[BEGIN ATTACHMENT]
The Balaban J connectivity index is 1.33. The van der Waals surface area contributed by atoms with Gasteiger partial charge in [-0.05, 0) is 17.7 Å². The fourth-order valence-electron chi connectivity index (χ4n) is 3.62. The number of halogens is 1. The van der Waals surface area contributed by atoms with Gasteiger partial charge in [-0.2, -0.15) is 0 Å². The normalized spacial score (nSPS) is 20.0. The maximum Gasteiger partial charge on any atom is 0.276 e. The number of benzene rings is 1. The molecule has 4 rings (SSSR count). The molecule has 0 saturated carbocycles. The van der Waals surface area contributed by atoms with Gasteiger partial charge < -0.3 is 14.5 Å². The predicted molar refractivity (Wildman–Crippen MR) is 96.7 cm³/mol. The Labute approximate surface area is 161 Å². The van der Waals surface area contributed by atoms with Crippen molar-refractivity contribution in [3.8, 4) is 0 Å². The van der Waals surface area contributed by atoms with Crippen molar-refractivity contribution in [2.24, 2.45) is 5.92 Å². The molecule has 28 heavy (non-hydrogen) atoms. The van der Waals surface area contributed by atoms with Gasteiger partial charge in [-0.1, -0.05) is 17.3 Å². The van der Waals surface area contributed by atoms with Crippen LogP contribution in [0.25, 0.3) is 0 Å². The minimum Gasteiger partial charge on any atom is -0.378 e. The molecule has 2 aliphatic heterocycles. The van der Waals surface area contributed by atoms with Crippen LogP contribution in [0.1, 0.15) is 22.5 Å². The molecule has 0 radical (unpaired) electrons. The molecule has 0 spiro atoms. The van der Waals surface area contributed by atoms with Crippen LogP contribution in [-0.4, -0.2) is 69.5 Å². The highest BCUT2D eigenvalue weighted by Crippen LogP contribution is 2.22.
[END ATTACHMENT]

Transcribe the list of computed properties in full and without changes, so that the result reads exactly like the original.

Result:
The Balaban J connectivity index is 1.33. The van der Waals surface area contributed by atoms with Gasteiger partial charge in [-0.05, 0) is 17.7 Å². The fourth-order valence-electron chi connectivity index (χ4n) is 3.62. The number of halogens is 1. The van der Waals surface area contributed by atoms with Gasteiger partial charge in [-0.2, -0.15) is 0 Å². The normalized spacial score (nSPS) is 20.0. The maximum Gasteiger partial charge on any atom is 0.276 e. The number of benzene rings is 1. The molecule has 4 rings (SSSR count). The molecule has 0 saturated carbocycles. The van der Waals surface area contributed by atoms with Gasteiger partial charge < -0.3 is 14.5 Å². The predicted molar refractivity (Wildman–Crippen MR) is 96.7 cm³/mol. The Labute approximate surface area is 161 Å². The van der Waals surface area contributed by atoms with Crippen molar-refractivity contribution in [3.8, 4) is 0 Å². The van der Waals surface area contributed by atoms with Crippen molar-refractivity contribution in [2.24, 2.45) is 5.92 Å². The molecule has 28 heavy (non-hydrogen) atoms. The van der Waals surface area contributed by atoms with Gasteiger partial charge in [-0.1, -0.05) is 17.3 Å². The van der Waals surface area contributed by atoms with Crippen LogP contribution in [0.25, 0.3) is 0 Å². The minimum Gasteiger partial charge on any atom is -0.378 e. The molecule has 2 aliphatic heterocycles. The van der Waals surface area contributed by atoms with Crippen LogP contribution in [0.1, 0.15) is 22.5 Å². The molecule has 0 radical (unpaired) electrons. The molecule has 0 spiro atoms. The van der Waals surface area contributed by atoms with Crippen LogP contribution in [-0.4, -0.2) is 69.5 Å². The highest BCUT2D eigenvalue weighted by Crippen LogP contribution is 2.22.